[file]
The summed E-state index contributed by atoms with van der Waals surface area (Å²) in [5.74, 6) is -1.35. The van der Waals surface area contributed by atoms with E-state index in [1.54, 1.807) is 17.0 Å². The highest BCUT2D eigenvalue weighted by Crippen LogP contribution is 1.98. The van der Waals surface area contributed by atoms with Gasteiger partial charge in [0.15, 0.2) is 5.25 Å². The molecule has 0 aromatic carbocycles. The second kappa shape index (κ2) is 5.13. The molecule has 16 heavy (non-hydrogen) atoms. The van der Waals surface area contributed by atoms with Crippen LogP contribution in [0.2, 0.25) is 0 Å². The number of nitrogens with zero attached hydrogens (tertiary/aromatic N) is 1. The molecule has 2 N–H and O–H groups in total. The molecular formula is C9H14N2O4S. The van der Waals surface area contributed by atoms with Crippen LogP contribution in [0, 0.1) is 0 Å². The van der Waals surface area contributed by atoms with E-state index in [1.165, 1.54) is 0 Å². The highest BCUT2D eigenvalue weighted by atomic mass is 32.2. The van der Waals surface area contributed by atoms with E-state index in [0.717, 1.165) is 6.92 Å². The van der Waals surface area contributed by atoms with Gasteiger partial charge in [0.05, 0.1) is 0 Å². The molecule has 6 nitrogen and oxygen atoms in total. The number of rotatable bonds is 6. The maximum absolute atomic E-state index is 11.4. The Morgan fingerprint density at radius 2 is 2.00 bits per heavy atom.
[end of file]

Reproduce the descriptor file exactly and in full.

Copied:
The summed E-state index contributed by atoms with van der Waals surface area (Å²) in [5.74, 6) is -1.35. The van der Waals surface area contributed by atoms with E-state index in [1.54, 1.807) is 17.0 Å². The highest BCUT2D eigenvalue weighted by Crippen LogP contribution is 1.98. The van der Waals surface area contributed by atoms with Gasteiger partial charge in [0.15, 0.2) is 5.25 Å². The molecule has 0 aromatic carbocycles. The second kappa shape index (κ2) is 5.13. The molecule has 16 heavy (non-hydrogen) atoms. The van der Waals surface area contributed by atoms with Crippen LogP contribution in [0.2, 0.25) is 0 Å². The number of nitrogens with zero attached hydrogens (tertiary/aromatic N) is 1. The molecule has 2 N–H and O–H groups in total. The molecular formula is C9H14N2O4S. The van der Waals surface area contributed by atoms with Crippen LogP contribution in [0, 0.1) is 0 Å². The van der Waals surface area contributed by atoms with E-state index in [1.165, 1.54) is 0 Å². The highest BCUT2D eigenvalue weighted by atomic mass is 32.2. The van der Waals surface area contributed by atoms with E-state index in [0.717, 1.165) is 6.92 Å². The van der Waals surface area contributed by atoms with Gasteiger partial charge in [0.05, 0.1) is 0 Å². The molecule has 6 nitrogen and oxygen atoms in total. The number of rotatable bonds is 6. The maximum absolute atomic E-state index is 11.4. The Morgan fingerprint density at radius 2 is 2.00 bits per heavy atom.